Corbyn’s success in context

There is no doubt that no-one expected the dramatic growth in the Labour vote. But there are two stories to tell.

First, the support for Corbyn came against economic and political convention. Labour focused on larger cities and university towns, targeting students, service industries and the public sector. It promised to end austerity, nationalise utilities, increase taxes, and invest heavily in public services. It was an anti-political appeal.

Second, the Labour vote was a big enough to hamper the Conservatives, but not much more.

Despite Labour’s celebration over approximately 30 seats, the 2017 result is only eight seats more than when it lost power in 2010. The reality is that Labour is little closer to the 60-plus seats it needs for power than it was last week. What will make this a potentially insurmountable gap is an unacknowledged divide in the UK electorate.

A deeper UK divide

Recently, UK researchers analysed the 2015 UK election results. They found that anti-politics attitudes spread across all voter groups. But what was really challenging for parties was not a traditional split along class lines, but a growing “bifurcation” in the vote of cosmopolitan and provincial England.

Cosmopolitan voters had benefited more from globalisation, were more outward-looking, pluralist and open to the EU. In contrast, those in provincial regions of economic decline were more inward-looking, illiberal, and negative toward immigration.

Perhaps there are no great surprises here. But what is interesting is that this division had real effects that challenged political parties. In other words, these shifts made it harder for larger parties to develop a platform that spans these “two Englands”.

In 2015, this resulted in cosmopolitan votes for Labour and the Greens. It saw provincial support for UKIP and an element of both for the Conservatives.

This suggests that the Conservatives’ 2015 success was due to being more adept at targeting appeals to both cosmopolitan and provisional electorates, while being more pragmatic around taking nationally consistent positions.

What happened in the 2017 general election?

While the Conservatives won 5.5% more of the vote (but lost a dozen seats), Labour won a 7% swing in cosmopolitan areas that had voted Conservative and “Remain”. While participation was up 2.6% overall (up from 66.1% in 2015), it rose by over 5% in seats Labour won.

On the back of record youth enrolment to vote, Labour surged in the youth vote in cosmopolitan areas. Meanwhile, Conservative London cosmopolitan seats changed hands, while Labour won university seats like Sheffield Hallam from the Liberal Democrats.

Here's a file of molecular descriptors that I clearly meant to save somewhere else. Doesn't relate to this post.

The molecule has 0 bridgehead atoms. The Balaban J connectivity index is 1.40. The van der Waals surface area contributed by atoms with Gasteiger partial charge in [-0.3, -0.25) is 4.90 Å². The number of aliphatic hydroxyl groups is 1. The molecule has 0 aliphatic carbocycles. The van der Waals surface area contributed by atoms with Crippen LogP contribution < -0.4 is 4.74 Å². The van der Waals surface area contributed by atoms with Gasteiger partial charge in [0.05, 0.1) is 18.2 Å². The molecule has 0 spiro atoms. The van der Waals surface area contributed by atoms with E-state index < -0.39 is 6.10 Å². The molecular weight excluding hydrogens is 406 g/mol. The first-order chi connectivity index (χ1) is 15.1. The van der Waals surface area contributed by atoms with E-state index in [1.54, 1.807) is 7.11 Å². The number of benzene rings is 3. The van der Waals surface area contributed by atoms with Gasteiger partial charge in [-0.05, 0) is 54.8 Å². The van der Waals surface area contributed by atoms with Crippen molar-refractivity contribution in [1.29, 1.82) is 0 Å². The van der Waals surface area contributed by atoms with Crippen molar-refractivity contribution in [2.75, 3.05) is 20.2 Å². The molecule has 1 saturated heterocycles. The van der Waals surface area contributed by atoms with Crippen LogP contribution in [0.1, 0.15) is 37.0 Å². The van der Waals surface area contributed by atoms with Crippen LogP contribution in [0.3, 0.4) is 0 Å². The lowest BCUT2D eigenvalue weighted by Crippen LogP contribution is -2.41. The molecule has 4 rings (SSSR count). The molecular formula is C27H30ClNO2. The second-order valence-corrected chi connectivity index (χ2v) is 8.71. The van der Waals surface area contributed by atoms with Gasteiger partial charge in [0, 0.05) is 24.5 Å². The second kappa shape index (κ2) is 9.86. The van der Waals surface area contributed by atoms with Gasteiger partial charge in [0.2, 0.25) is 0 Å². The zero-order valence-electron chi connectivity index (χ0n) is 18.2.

Yet the challenge for Labour remains. Its wins were cosmopolitan, with little progress in the provincial areas that it needs for a majority in the future.

Meanwhile, the Conservative appeal to provincial England through an emphasis on Brexit and bringing down net migration were successfully targeted at a collapsing UKIP and winning some SNP seats. But it compromised the Tories’ cosmopolitan wins from 2015.

Here lies the challenge for all large party leaders: how do they connect with prevailing moods in both cosmopolitan and provincial areas when they diverge in such opposite directions?

What might this mean for Australia?

It is not unreasonable to suggest Australia may be seeing its own version of the “bifurcation” challenge.

Australian demographer Bernard Salt has already identified a tale of two nations. And as Ken Henry recently observed, the Australian population continues to grow beyond the capacity of existing capital cities and puts pressure on economic performance and infrastructure planning. This can only contribute to “two Australias” that are divided by geography, economic opportunity and even identity.

Meanwhile, some states (hit hard by globalisation) have turned to provincial, protectionist and issue-based politicians. And, as national votes become harder to span, the notion of slim majority as mandate will become even more problematic.

Many argue that former prime minister John Howard’s ability to win traditional Labor voters was at the heart of his sustained electoral success.

The ConversationHowever, the challenge for today’s Australian leaders is more complex than it was during the Howard era. Not only must they manage competing ideologies in their parties and span diverging nations, they must also respond to a volatile electorate that is decidedly “anti-politics”.

Brenton Prosser, Senior Fellow, Australian National University and Gerry Stoker, Fellow and Centenary Professor, Institute for Governance and Policy Analysis, University of Canberra

This article was originally published on The Conversation. Read the original article.

Cricket: The Ashes – Third Test


Not too long ago Australia won the Ashes and are now leading the 5 test series against England 3-0. A fantastic result for Australia, but it was also great that England showed a bit of fight in this match.

Pakistan: Nawaz Sharif Elected


The link below is to an article with the main result of the Pakistan election – Nawaz Sharif has been returned to government.

For more visit:
http://www.guardian.co.uk/world/2013/may/12/pakistan-elects-nawaz-sharif-imran